The former head of cyber operations at China’s Ministry of Public Security, who has championed the role of “big data” and other technologies in policing, is under investigation by the country’s top anti-corruption watchdog on suspicion of “severe violation of discipline and laws”, the Chinese Communist Party’s Central Commission for Discipline Inspection said in a statement over the weekend.
Liu Xinyun, 59, is the latest senior-ranking police officer to be investigated in a years-long anti-corruption campaign started by President Xi Jinping that is now sweeping China’s domestic security apparatus. Currently a vice-governor in the northern Chinese province of Shanxi and the province’s police chief, Liu served as the chief of the Network Security Bureau within the Ministry of Public Security from December 2014 to January 2018.
The latest investigation follows the downfall of former Shanghai police chief Gong Daoan, former Chongqing police chief Deng Huilin, and former deputy public security minister Sun Lijun, who was put under investigation last April.
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The Communist Party’s disciplinary body, also known as the National Supervisory Commission, did not provide details on the suspected wrongdoings of Liu, who has spent his entire four-decade career in China’s police system. Liu has been a key figure in promoting the application of information technology in policing, according to the Chinese-language journal China News Weekly.
The scope of responsibility for the Network Security Bureau makes it a powerful institution within the Ministry of Public Security, where it is known as the No 11 Bureau. Its duties include computer system security, cracking down on cyberspace crime, emergency handling of key cyberspace attacks, and administering cyberspace security services and products. In a clean-up operation in 2018, the bureau arrested 83,000 suspects in connection with 57,000 cyberspace crimes and deleted 4.29 million pieces of “illegal information” from the internet, according to an official review of the bureau’s work published in 2019.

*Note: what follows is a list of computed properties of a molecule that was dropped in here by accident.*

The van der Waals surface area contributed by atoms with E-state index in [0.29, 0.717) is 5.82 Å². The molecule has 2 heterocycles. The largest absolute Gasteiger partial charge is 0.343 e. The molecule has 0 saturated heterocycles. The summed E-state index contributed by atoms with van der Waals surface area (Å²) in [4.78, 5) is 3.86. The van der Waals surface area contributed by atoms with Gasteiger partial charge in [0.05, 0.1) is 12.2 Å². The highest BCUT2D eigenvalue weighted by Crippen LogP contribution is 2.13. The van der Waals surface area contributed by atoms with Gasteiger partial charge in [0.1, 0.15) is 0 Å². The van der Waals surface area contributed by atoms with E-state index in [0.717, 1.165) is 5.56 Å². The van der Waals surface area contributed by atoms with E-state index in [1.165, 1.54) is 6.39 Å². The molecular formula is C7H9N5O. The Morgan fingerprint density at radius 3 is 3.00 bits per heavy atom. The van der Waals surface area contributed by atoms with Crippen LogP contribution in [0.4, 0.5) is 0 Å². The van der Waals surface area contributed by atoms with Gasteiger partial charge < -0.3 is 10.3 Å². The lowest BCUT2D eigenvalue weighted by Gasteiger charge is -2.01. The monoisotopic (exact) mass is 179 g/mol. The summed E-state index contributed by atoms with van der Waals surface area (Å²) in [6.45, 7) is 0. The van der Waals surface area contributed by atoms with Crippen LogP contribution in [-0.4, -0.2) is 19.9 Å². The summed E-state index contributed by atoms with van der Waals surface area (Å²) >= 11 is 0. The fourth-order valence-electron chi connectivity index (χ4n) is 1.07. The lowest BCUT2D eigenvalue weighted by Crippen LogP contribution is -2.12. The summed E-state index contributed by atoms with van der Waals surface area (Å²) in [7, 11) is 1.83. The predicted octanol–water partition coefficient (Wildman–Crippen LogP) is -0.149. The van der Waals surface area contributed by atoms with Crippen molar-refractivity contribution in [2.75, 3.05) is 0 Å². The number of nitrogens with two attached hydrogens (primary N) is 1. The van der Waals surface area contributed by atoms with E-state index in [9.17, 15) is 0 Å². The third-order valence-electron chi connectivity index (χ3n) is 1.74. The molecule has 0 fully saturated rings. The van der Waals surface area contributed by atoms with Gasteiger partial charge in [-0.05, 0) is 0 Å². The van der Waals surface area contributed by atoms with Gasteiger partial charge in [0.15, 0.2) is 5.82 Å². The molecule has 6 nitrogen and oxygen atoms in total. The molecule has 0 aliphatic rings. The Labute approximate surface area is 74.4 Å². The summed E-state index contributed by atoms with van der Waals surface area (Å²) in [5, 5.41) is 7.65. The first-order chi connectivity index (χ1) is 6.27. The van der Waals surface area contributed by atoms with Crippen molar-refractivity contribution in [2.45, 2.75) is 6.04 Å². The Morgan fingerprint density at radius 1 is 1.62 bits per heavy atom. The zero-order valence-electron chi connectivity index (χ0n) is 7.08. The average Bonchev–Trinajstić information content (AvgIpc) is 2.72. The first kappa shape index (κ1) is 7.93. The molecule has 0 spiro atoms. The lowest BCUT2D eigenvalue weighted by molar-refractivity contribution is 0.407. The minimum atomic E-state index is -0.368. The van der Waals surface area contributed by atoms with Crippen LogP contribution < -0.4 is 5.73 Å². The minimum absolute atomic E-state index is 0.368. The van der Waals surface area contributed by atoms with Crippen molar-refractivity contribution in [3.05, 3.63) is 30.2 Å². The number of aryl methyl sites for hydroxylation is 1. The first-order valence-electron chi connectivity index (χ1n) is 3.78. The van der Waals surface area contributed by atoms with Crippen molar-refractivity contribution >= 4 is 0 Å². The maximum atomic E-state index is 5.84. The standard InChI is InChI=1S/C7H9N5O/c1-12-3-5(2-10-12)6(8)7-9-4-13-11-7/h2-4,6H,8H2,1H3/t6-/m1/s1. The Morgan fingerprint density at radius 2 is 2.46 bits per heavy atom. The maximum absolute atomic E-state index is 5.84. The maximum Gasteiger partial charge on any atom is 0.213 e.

In addition to heading the bureau, Liu also held the title of director of the National Network and Information Security Information Centre at the ministry, where he promoted the use of technology to monitor the internet.
In a public speech at the 2015 World Internet Conference in Wuzhen, Liu said his bureau had set up more than 200 digital data sampling labs across the country in that year alone to improve the country’s ability to crack down on internet crimes.
More recently, during his tenure in Shanxi, Liu promoted the use of “big data” in policing practices, including setting up various data monitoring centres, according to the local Shanxi public security bureau. Liu said that establishing public security big data is critical in enhancing the police’s ability to serve the people.
Information is the “ears” and “eyes” of the police, he added, allowing law enforcement to be proactive.
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